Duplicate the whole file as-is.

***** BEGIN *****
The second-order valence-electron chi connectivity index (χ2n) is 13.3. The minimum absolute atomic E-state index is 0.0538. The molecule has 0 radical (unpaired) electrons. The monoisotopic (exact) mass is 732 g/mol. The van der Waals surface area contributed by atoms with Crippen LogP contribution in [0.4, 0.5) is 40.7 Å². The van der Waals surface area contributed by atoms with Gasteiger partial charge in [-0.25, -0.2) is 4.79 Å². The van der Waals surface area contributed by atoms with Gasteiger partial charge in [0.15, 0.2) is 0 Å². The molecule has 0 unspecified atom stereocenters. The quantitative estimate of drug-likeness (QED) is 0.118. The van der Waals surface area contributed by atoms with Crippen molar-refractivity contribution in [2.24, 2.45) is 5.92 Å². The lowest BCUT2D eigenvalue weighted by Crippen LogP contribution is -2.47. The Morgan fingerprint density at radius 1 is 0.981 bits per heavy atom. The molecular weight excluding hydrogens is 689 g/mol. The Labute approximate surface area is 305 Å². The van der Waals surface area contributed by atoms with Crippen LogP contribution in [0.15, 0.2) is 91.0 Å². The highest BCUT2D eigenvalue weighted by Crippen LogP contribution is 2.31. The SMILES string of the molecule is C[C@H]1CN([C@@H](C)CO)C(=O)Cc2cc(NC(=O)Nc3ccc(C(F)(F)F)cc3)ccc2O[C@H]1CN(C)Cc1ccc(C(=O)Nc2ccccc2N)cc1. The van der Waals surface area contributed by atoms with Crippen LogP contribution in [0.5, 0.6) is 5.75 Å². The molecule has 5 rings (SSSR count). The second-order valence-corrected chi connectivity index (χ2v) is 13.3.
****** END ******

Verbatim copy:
The second-order valence-electron chi connectivity index (χ2n) is 13.3. The minimum absolute atomic E-state index is 0.0538. The molecule has 0 radical (unpaired) electrons. The monoisotopic (exact) mass is 732 g/mol. The van der Waals surface area contributed by atoms with Crippen LogP contribution in [0.4, 0.5) is 40.7 Å². The van der Waals surface area contributed by atoms with Gasteiger partial charge in [-0.25, -0.2) is 4.79 Å². The van der Waals surface area contributed by atoms with Gasteiger partial charge in [0.15, 0.2) is 0 Å². The molecule has 0 unspecified atom stereocenters. The quantitative estimate of drug-likeness (QED) is 0.118. The van der Waals surface area contributed by atoms with Crippen molar-refractivity contribution in [2.24, 2.45) is 5.92 Å². The lowest BCUT2D eigenvalue weighted by Crippen LogP contribution is -2.47. The Morgan fingerprint density at radius 1 is 0.981 bits per heavy atom. The molecular weight excluding hydrogens is 689 g/mol. The Labute approximate surface area is 305 Å². The van der Waals surface area contributed by atoms with Crippen LogP contribution in [0.15, 0.2) is 91.0 Å². The highest BCUT2D eigenvalue weighted by Crippen LogP contribution is 2.31. The SMILES string of the molecule is C[C@H]1CN([C@@H](C)CO)C(=O)Cc2cc(NC(=O)Nc3ccc(C(F)(F)F)cc3)ccc2O[C@H]1CN(C)Cc1ccc(C(=O)Nc2ccccc2N)cc1. The van der Waals surface area contributed by atoms with Crippen LogP contribution in [0.5, 0.6) is 5.75 Å². The molecule has 5 rings (SSSR count). The second-order valence-corrected chi connectivity index (χ2v) is 13.3.